SINKS and DINKS in condobunkers… nice. Too bad it pretty well turned me off to whatever was said around that statement. The COunty has had a longstanding philosohpy of adding density around metro stops for about 40 years. I find it amusing when everyone is suddenly surprised when the county (wait for it) adds density around metro stops. How shocking! How inconceivable! Or, not so surprising. You choose.

        • South Arlington

          At the same time, they love that their properties have appreciated so much and so rapidly due to Metro proximity. And then act surprised that due to the now very expensive real estate and proximity to mass transit, someone would want to create density around the Metro stop. Anyone could have predicted that eventually development would come to this area. If you wanted to ensure you’d never have the horror of mixed use development near your home, there are plenty of neighborhoods in Arlington that are far away from mass transit.

          • Lou

            I’d encourage you to go to the County’s website and view the current version of the GLUP. It’s very clear what the county wants to do with density along the contiguous R-B corridor, and it’s also very clear in their GLUP that EFC is far from the commercial core of Arlington and sits in a homogeneous area of low density planned uses. If you were to overlay the uses the the current EFC plan anticipates, you’d see it is against the intention of the GLUP.

          • Suburban Not Urban

            I could care less about how much my house has appreciated, I just want a nice quiet place to live – I had one till all the busy bodies decided what would be best for me and my neighborhood. You’ve already got RBC, go live there if you want to live that life style. I guess I was a fool for believing what the county promised -that Metro density would stop at Ballston. Just like I no longer believe the promises of community benifits, at least not in my lifetime.

  • Tabby

    When is XSport opening? They’d better offer decent start up deals to neighbors. Can’t wait to tell Gold’s to bite me.

    • South Arlington

      They’d better if they want to compete with the new World Gym down the street. I’m not sure the $15.95 a month deal they gave me can be beat.

      • Tabby

        Personally I need me some classes.

        • DT

          Are you saying you have no class? :D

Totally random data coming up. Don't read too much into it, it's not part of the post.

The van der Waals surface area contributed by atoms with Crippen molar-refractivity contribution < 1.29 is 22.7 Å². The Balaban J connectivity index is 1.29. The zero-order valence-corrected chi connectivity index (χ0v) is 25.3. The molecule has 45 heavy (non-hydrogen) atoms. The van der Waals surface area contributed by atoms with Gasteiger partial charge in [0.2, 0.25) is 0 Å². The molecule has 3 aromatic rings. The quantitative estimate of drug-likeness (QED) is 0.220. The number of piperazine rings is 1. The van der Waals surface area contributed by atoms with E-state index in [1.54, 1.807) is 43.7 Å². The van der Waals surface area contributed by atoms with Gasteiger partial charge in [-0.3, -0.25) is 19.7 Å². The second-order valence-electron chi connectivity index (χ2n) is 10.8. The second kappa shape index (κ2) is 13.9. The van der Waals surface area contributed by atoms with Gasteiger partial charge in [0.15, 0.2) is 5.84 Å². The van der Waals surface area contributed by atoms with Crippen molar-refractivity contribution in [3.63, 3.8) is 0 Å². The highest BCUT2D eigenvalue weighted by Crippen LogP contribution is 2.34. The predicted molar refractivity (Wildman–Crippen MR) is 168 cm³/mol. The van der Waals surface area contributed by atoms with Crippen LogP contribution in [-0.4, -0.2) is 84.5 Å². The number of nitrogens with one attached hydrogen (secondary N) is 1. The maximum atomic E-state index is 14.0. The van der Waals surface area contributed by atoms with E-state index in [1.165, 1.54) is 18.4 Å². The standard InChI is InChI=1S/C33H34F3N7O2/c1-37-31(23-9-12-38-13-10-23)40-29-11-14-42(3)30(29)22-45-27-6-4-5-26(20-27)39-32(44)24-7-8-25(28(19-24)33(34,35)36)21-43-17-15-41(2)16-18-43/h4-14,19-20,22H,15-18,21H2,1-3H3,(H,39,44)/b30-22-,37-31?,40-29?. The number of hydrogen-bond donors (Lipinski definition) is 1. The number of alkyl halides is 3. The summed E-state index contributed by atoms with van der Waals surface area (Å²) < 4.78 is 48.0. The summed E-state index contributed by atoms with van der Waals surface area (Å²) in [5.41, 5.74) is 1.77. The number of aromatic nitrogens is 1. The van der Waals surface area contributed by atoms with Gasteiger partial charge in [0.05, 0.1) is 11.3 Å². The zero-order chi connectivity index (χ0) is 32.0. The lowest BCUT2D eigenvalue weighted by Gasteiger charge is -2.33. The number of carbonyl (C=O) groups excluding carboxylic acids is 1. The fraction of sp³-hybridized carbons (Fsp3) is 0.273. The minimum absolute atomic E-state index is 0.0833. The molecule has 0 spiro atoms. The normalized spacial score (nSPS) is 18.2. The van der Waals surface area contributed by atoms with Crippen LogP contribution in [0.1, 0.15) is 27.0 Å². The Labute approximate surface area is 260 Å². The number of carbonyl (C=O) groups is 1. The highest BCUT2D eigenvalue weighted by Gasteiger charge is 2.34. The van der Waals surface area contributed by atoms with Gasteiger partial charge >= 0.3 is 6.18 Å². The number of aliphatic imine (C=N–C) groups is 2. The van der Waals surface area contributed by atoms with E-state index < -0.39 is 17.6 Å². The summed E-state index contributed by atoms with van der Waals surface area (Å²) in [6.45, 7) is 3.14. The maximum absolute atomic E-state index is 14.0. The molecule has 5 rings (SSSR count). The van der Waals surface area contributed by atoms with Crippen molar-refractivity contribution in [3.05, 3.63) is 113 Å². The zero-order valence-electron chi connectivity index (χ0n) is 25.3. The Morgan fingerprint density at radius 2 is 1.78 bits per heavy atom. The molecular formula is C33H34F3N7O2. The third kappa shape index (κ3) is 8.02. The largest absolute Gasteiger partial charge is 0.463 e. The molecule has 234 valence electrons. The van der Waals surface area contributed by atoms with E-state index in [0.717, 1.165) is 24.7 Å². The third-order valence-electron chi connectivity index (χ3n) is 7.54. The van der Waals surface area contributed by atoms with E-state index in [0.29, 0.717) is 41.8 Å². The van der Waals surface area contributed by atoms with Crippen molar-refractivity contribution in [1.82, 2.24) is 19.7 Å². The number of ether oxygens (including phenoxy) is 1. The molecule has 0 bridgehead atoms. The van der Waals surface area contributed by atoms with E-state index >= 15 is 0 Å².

• Tabby

            Also, I want my own TV if I have to do elliptical and treadmill. I just can’t stare some shite that someone else has put on…like sports. Ugh.

      • Bringmetheyuppies

        new gym is crap.. maybe the other new one will be better.

  • Arlingtonian

    I can’t wait for the Giant to finally re-open … missing it ever since they knocked down the little Pike Giant in same spot. Now it sounds like I’ll be able to knock out gym, groceries, and my weekly City Paper in one quick walk.

    • Josh S

      Unlike those poor slobs up in EFC who will still have to get in the car as long as they oppose development at the metro station, for example…..

      • Lou

        They can walk to Metro and go to any number of grocers, gyms, etc.

      • Suburban Not Urban

        Yea, and will be relishing the last few years of peace and quiet, lack of crime, not fighting for parking in front of my house and having some idea who my neighborors are.

        • Overgrown Bush

          You can always move to Fairfax and work in Tysons or Reston. Eventually, that may be the best peace and quiet option.

        • Josh S

          Huh? All of that from one lousy apartment / condo building? Have you any idea how much those apartments / condos will cost? The crime rate will not change one bit. And peace and quiet? Um, it’s a freeway and a Metro station. Not exactly crickets and birds tweeting now.
          As far as knowing your neighbors – life’s what you make it.

  • PT

    More density in this area will not help the overcrowding issue with the schools. I looked but could not find the new school to assist Tuckahoe’s and Nottingham’s lack of space for additional learning pods.